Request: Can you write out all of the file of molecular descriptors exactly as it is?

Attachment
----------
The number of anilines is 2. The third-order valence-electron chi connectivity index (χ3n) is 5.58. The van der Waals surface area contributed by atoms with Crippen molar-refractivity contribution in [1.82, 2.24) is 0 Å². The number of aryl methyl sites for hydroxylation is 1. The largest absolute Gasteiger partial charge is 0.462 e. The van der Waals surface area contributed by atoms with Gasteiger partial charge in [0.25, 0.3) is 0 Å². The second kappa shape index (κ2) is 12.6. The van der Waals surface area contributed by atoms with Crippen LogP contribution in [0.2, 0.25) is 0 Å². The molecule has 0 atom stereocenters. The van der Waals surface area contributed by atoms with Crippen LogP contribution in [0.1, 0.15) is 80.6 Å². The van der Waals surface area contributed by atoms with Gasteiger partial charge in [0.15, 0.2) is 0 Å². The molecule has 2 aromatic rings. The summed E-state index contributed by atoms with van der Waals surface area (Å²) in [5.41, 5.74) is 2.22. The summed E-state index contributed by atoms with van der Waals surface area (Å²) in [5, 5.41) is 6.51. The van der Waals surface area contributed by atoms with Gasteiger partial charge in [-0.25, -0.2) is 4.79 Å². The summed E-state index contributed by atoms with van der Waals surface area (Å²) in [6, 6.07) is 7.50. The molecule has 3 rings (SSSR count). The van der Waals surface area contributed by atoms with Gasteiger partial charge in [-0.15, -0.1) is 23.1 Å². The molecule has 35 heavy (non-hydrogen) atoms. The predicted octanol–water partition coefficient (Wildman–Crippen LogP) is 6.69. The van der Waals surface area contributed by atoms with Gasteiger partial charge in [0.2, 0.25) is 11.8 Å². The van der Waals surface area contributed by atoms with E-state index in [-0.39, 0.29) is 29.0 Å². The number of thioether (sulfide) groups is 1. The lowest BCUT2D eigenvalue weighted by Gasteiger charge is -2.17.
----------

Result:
The number of anilines is 2. The third-order valence-electron chi connectivity index (χ3n) is 5.58. The van der Waals surface area contributed by atoms with Crippen molar-refractivity contribution in [1.82, 2.24) is 0 Å². The number of aryl methyl sites for hydroxylation is 1. The largest absolute Gasteiger partial charge is 0.462 e. The van der Waals surface area contributed by atoms with Gasteiger partial charge in [0.25, 0.3) is 0 Å². The second kappa shape index (κ2) is 12.6. The van der Waals surface area contributed by atoms with Crippen LogP contribution in [0.2, 0.25) is 0 Å². The molecule has 0 atom stereocenters. The van der Waals surface area contributed by atoms with Crippen LogP contribution in [0.1, 0.15) is 80.6 Å². The van der Waals surface area contributed by atoms with Gasteiger partial charge in [0.15, 0.2) is 0 Å². The molecule has 2 aromatic rings. The summed E-state index contributed by atoms with van der Waals surface area (Å²) in [5.41, 5.74) is 2.22. The summed E-state index contributed by atoms with van der Waals surface area (Å²) in [5, 5.41) is 6.51. The van der Waals surface area contributed by atoms with Gasteiger partial charge in [-0.25, -0.2) is 4.79 Å². The summed E-state index contributed by atoms with van der Waals surface area (Å²) in [6, 6.07) is 7.50. The molecule has 3 rings (SSSR count). The van der Waals surface area contributed by atoms with Gasteiger partial charge in [-0.15, -0.1) is 23.1 Å². The molecule has 35 heavy (non-hydrogen) atoms. The predicted octanol–water partition coefficient (Wildman–Crippen LogP) is 6.69. The van der Waals surface area contributed by atoms with Gasteiger partial charge in [0.2, 0.25) is 11.8 Å². The van der Waals surface area contributed by atoms with E-state index in [-0.39, 0.29) is 29.0 Å². The number of thioether (sulfide) groups is 1. The lowest BCUT2D eigenvalue weighted by Gasteiger charge is -2.17.